Andersen is a talented graphic designer and musician who also runs an online shop, Unanchored Studio, where she sells handmade wall weavings. “When I’m not working, you can typically find me doing some sort of DIY build, whether at my home or a friend’s house,” she says. “I was born in Tulsa, but my family moved away when I was barely a toddler. I came back seven years ago and have loved each second of it!”
Who lives here: Rachel Andersen
Location: Lortondale neighborhood of Tulsa, Oklahoma
Size: 1,570 square feet (146 square meters); three bedrooms, two bathrooms
Year built: 1956
Andersen purchased the home from a woman who had lived there for 33 years. “She loved her home — and her wallpaper designs!” Andersen says. “The bones of the home were great, considering it was over 50 years old, but the style was very fitting for the owner, with lots of floral and lots of curtains covering up the back wall of windows. So when I moved in, I knew it would need a lot of aesthetic love.”
Thanks to her self-employed single homeowner’s budget, Andersen’s furnishings are a mix of things she found at thrift shops, built or bought on sale. “A lot of the pieces in my home have a story to them,” she says. “For example, the blue bench seats — I found those for $3 when I was 15 and fixed them up.” Andersen found the perfect maritime flag on eBay to hang behind them.
Midcentury fireplace: Craigslist; blue bench seats: garage sale; checkered maritime flag: eBay
Sofa: Mathis Brothers Furniture; area rug: Overstock; coffee table; West Elm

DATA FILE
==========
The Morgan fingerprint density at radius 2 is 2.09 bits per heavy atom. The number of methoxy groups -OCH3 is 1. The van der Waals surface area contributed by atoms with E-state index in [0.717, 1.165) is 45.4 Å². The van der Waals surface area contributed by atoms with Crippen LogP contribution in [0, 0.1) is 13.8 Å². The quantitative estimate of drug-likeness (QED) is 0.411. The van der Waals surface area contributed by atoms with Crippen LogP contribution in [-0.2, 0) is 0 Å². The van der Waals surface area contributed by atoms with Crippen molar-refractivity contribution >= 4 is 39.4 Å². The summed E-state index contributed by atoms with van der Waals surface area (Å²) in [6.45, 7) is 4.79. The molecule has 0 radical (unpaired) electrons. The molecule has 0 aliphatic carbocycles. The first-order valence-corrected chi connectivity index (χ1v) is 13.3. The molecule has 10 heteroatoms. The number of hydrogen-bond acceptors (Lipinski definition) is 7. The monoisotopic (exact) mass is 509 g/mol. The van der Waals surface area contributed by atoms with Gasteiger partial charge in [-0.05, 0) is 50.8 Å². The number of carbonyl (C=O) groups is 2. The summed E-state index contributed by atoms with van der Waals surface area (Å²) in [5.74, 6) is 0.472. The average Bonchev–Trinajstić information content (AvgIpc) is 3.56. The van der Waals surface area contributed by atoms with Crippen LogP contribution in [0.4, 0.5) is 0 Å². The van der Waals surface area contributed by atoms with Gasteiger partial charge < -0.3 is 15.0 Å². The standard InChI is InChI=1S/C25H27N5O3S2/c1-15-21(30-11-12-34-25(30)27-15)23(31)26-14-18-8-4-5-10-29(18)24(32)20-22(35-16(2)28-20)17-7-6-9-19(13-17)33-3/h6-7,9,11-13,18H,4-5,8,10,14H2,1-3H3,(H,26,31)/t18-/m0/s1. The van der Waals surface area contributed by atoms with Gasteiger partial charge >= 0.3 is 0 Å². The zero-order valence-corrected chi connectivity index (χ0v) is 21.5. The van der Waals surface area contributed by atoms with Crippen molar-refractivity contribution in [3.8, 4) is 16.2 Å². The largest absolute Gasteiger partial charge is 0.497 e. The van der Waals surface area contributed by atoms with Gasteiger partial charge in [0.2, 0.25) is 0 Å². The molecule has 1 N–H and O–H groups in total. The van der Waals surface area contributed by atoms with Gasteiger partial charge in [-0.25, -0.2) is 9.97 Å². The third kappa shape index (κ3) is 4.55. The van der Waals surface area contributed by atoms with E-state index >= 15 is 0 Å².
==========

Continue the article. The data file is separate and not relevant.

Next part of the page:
“The smaller living area used to have wood paneling on the walls, and once we ripped it down, we found a surprise from one of the previous owners, perhaps before Margaret even — what appeared to be a children’s dart game, of a painted bull’s-eye target and kids’ names written next to it. Pretty cool,” Andersen says.
Andersen designed the dining table so that she could host family holidays. “I found a welder on Etsy to custom-make the table legs, and a friend’s husband did the woodworking of the tabletop for me,” she says.
Light fixture: LightingDirect.com; farm table: handmade
Andersen’s style can be seen throughout her home, with colorful accents including orange-painted beams on the ceiling in the living room and dining room. “I’d describe the style … as very industrial and midcentury modern, with some bohemian thrown in with textures and colors,” she says.
The wall hangings in Andersen’s Etsy shop were born out of creating some for her own home.
Brown swivel chair: Overstock
The tree trunk side tables were a free curbside find. “I snagged them before anyone else did; cured, stained and sealed them; added furniture feet to the bottom so the wood wasn’t sitting directly on my concrete floor; and placed them in my room,” Andersen explains. “Perfect fit.”
The DIY curtains show off Andersen’s skills in recycling and repurposing. “The windows are such an odd size that I couldn’t find curtains that fit my style,” she says. “I ended up cutting electrical conduit to the size I needed for a curtain rod, creating my own hardware to affix it to the wall and sewing black linen curtains from leftover fabric I had from reupholstering my old couch.”
Woven wall hanging: made by Andersen and sold in her shop
Bright white walls and countertops offer a nice contrast to the gray Hakatai tile and painted cabinetry.
Pedestal sink: eBay
Andersen found some ideas online and drew up a sketch of a design with measurements. With the help of friends, she built a mold out of melamine, poured the concrete tabletop and created a base for the fire pit from paver stones that her brother gave her. “I used some leftover paint to match the exterior of my home, and it now looks like it’s always belonged there!” Andersen says.
Papasan chair: Craigslist; blue Acapulco chairs: At Home
“I just really love the creative drive around the city I live in,” she says of her Tulsa home. “Whether it’s a freelance photographer or designer, a restaurant owner, a floral artist, a food truck owner, a home decor shop … the city environment is encouraging of people to step out and pursue their passion.”